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Dollars or Lollars

Lollars may not be the same as Liberian dollar bank notes, but vignettes on the scrip nicely illustrates the frustrations citizens have with the Liberian government.

Lollars may not be the same as Liberian dollar bank notes, but vignettes on the scrip nicely illustrates the frustrations citizens have with the Liberian government.

If you deposit a dollar into your bank account, you expect you can withdraw a dollar in value from that account at some later date. Not so, if you deposit that dollar into your bank account in Lebanon.

Lebanon’s pound has plunged more than 95 percent in exchange value from its official exchange rate three years earlier. This resulted in the nation having a multitude of exchange rates depending on the individual situation to be addressed. U.S. dollars that have been deposited were only able to be withdrawn at official values in Lebanese pounds.

On Sept. 28 the official exchange rate replaced the 1,507 per dollar rate adopted 25 years ago with a rate of 15,000 to the dollar in a step towards unifying numerous exchange rates. Now bank accounts have been frozen. On Oct. 7 several news sources reported local citizens robbing banks or demanding their money through demonstrations and protests.

Lebanon Central Bank Governor Riad Salameh said, “Lebanon has entered a new phase and is no longer using an official U.S. dollar exchange rate that makes no sense ... Now we have one that is useful, based on which you can steer the economy toward a better situation.”

The meltdown has continued. Bank depositors are now calling the few withdrawals they can make as ‘lollars.’

This financial crisis has led to a monetary disobedience campaign dubbed Currency of Corruption. The campaign encourages people to print their own money to raise awareness to the government corruption that created this problem.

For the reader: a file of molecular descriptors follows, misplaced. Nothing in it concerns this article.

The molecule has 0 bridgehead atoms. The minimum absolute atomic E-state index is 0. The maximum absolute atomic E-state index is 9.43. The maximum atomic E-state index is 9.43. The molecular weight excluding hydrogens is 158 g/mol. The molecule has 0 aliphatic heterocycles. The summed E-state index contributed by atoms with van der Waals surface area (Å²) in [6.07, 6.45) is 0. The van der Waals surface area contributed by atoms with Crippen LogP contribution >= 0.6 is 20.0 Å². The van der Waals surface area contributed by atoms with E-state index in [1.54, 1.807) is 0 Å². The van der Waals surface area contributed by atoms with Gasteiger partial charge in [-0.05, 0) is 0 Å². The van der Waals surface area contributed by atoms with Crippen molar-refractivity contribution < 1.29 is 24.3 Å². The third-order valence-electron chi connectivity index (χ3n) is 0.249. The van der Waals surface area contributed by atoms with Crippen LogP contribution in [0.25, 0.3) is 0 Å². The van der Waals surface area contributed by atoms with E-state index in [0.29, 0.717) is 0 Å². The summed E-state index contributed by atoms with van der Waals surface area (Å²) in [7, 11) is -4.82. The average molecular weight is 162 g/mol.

The Lebanese Transparency Association released a statement: “We will not adapt to this mockery anymore, we are #NotPayingThePrice.”

Advertising agency Leo Burnett partnered with Lebanon-based British artist Tom Young to design the lollar scrip. The scrip was initially meant to encourage voters to pick their choices carefully during elections this past May. The election is history, but the lollar scrip and inflation are not.

At the time of the election LTA Communications Officer Hazar Assi said, “When people vote they should make a choice based on accountability and rejection [of] the corruption that is affecting all of our lives.”

Young’s scrip features the deadly August 2020 explosion at a port, forest fires, solid waste pollution, and shortages. The scrip can be withdrawn from at least one fake Automated Teller Machine in a Beirut main square.

The scrip is about the same size as our U.S. Federal Reserve Bank notes. The back of each features Lebanon’s Central Bank Building, modified to appear to be in ruins. The vignette is accompanied by the legend “The Lollar Bank.”

The front of the 1-lollar note features a train rusting at the Tripoli Mina station. Lebanon’s train system hasn’t been operable since 1989. Despite this inconvenient fact the railway administration department continues to pay wages to 300 employees.

Endless queues at gas stations are featured on the 5-lollar note, this vignette meant to protest the fuel cartels. Cars waiting for gas have been blocking streets throughout Lebanon since 2021.

Garbage has become an environmental crisis in Lebanon. Garbage piles up, then is dumped into the ocean and other inappropriate places by well-connected companies that have contracts with the government. Garbage continues to pile up in many places where the government no longer pays the contractors. This dilemma is celebrated in the vignette on the front of the 10-lollar scrip note.

The cedars of Lebanon are well known since Biblical times. The 20 lollar depicts a vignette of these forests burning. Lebanon has not maintained its firefighting equipment and has increasingly required assistants from neighboring countries.

Not to be outdone, the 50 lollar protests the power shortages plaguing the country. Electricity is commonly only available for a few hours daily, while well connected parties obtain fuel and sell electricity at exorbitant rates.

The 2,750 tons of ammonium nitrate that exploded August 4, 2020, at the port in Beirut and left more than 300,000 people homeless has been saved as the subject for the 100-Lollar scrip note.

The scrip may not be real money, but what appears on the vignettes is real. So is the inflation gripping the nation documented on the scrip. Once again events are documented for posterity by our money.